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The weather might have turned cold, but it’s smokin’ hot on Wilmington’s Riverfront. Delaware Theatre Company’s production of Million Dollar Quartet, directed with panache and energy by managing director Matt Silva, provides a musical antidote to any lingering 2021 malaise.
Rock your holiday socks
This show is a true jukebox musical, an often-derogatory descriptor of a theatrical genre. But the show is filled with 1950s hits that were actually heard by dropping coins into a jukebox. Inspired by an actual event, co-creators Colin Escott (book) and Floyd Mutrux (original concept) stitched together hits by Elvis Presley, Johnny Cash, Jerry Lee Lewis, and Carl Perkins into a play showing the four at the dawn of their careers.
These musicians (and others) were discovered by Sam Phillips, DJ turned producer legendary for finding and nurturing talent. He recorded them at tiny Sun Records and made them famous. Going up against big companies like Capital and RCA, Phillips worked in a Memphis studio carved from a former auto-parts store, pushing and prodding his artists in new directions.
Million Dollar Quartet uses an impromptu legendary gathering to showcase classic songs that track the rise of rock-and-roll out of rockabilly and gospel. The show opens in Sun’s modest studio, where Phillips (Scott Greer) has hired newcomer Jerry Lee Lewis (Jason Cohen) to play piano on a recording session for the great Carl Perkins (Christopher Wren, also the show's music director). Perkins was the father of rockabilly (his daddy made his first guitar from a cigar box and a broomstick), but his career has stalled, and both he and Phillips are looking for his next hit. Phillips has also invited Johnny Cash (Sky Seals), whose career is taking off, in hopes of renewing Cash’s contract.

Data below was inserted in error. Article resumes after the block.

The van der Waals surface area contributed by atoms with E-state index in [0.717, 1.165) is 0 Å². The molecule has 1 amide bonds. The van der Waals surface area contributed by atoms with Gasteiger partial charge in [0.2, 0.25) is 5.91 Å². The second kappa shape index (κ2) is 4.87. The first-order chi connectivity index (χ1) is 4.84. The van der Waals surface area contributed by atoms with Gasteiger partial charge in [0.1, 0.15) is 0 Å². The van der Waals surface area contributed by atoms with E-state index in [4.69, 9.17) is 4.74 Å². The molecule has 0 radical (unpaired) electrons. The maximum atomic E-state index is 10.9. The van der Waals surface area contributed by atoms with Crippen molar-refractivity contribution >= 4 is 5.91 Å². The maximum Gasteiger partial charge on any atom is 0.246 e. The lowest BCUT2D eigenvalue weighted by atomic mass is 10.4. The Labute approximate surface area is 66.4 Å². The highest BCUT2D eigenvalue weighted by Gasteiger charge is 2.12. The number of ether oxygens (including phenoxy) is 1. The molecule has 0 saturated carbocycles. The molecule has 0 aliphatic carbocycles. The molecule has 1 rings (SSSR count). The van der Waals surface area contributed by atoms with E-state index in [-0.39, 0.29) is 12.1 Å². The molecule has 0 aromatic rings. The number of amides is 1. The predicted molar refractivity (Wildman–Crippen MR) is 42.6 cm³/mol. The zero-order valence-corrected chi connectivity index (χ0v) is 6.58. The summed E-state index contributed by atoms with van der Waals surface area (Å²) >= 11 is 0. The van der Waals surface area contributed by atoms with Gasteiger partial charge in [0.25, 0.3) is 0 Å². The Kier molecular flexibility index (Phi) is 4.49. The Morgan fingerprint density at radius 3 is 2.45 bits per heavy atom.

Now a Hollywood star, Elvis Presley (Taylor Rodriguez) happens to be in Memphis and stops by with current girlfriend Dyanne (Laura Giknis), also a singer. The four men, mentored by Phillips, have the expected “musical sibling” clashes and rivalries, and how this evening plays out as Phillips records the session is the impetus for this play.
A clever pre-show announcement (“silence your phones but unwrap your candies any time—no one will hear”) also assures the audience that these four musicians are playing and singing—no voiceovers or lip-synching—and they are fabulous. Each actor channels their icon to musical and dramatic perfection, without imitation or caricature, in dramatically sound performances with the characters and their conflicts fully fleshed out.
Wren captures Perkins’s jerky, guitar-fueled moves and virtuosic playing. Cohen nails Lewis’s new-kid piano-thumping bravado. Rodriguez personifies Presley’s smooth moves with an almost shy self-consciousness about his fame. And Seals portrays Cash with reticence and respect for the music as deep as his voice. The four actors (all first-rate musicians) have appeared in multiple productions of the play, but there was no hint of performance weariness.